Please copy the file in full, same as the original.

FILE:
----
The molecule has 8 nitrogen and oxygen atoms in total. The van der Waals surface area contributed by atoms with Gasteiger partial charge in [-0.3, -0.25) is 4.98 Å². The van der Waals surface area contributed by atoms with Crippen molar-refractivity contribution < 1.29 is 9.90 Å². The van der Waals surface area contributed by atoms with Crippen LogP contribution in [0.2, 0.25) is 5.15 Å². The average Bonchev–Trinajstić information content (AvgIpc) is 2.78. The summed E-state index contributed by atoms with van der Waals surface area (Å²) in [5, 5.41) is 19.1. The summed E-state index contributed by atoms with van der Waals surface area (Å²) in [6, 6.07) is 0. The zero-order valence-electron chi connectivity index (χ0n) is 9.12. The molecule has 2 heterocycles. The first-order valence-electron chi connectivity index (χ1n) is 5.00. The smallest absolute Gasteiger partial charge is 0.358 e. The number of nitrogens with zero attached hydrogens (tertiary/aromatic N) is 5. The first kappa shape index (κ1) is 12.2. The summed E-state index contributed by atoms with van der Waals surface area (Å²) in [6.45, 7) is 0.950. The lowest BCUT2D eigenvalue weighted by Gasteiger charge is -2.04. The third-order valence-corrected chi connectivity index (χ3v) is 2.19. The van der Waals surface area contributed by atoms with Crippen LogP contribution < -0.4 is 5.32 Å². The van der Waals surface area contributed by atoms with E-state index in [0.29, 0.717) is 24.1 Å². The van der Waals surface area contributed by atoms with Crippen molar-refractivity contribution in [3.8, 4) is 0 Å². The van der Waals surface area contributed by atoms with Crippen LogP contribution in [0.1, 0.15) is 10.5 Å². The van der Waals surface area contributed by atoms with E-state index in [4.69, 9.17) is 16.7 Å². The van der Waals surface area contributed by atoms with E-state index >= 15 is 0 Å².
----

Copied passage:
The molecule has 8 nitrogen and oxygen atoms in total. The van der Waals surface area contributed by atoms with Gasteiger partial charge in [-0.3, -0.25) is 4.98 Å². The van der Waals surface area contributed by atoms with Crippen molar-refractivity contribution < 1.29 is 9.90 Å². The van der Waals surface area contributed by atoms with Crippen LogP contribution in [0.2, 0.25) is 5.15 Å². The average Bonchev–Trinajstić information content (AvgIpc) is 2.78. The summed E-state index contributed by atoms with van der Waals surface area (Å²) in [5, 5.41) is 19.1. The summed E-state index contributed by atoms with van der Waals surface area (Å²) in [6, 6.07) is 0. The zero-order valence-electron chi connectivity index (χ0n) is 9.12. The molecule has 2 heterocycles. The first-order valence-electron chi connectivity index (χ1n) is 5.00. The smallest absolute Gasteiger partial charge is 0.358 e. The number of nitrogens with zero attached hydrogens (tertiary/aromatic N) is 5. The first kappa shape index (κ1) is 12.2. The summed E-state index contributed by atoms with van der Waals surface area (Å²) in [6.45, 7) is 0.950. The lowest BCUT2D eigenvalue weighted by Gasteiger charge is -2.04. The third-order valence-corrected chi connectivity index (χ3v) is 2.19. The van der Waals surface area contributed by atoms with Crippen LogP contribution < -0.4 is 5.32 Å². The van der Waals surface area contributed by atoms with E-state index in [0.29, 0.717) is 24.1 Å². The van der Waals surface area contributed by atoms with Crippen molar-refractivity contribution in [3.8, 4) is 0 Å². The van der Waals surface area contributed by atoms with Crippen LogP contribution in [0.1, 0.15) is 10.5 Å². The van der Waals surface area contributed by atoms with E-state index in [4.69, 9.17) is 16.7 Å². The van der Waals surface area contributed by atoms with E-state index >= 15 is 0 Å².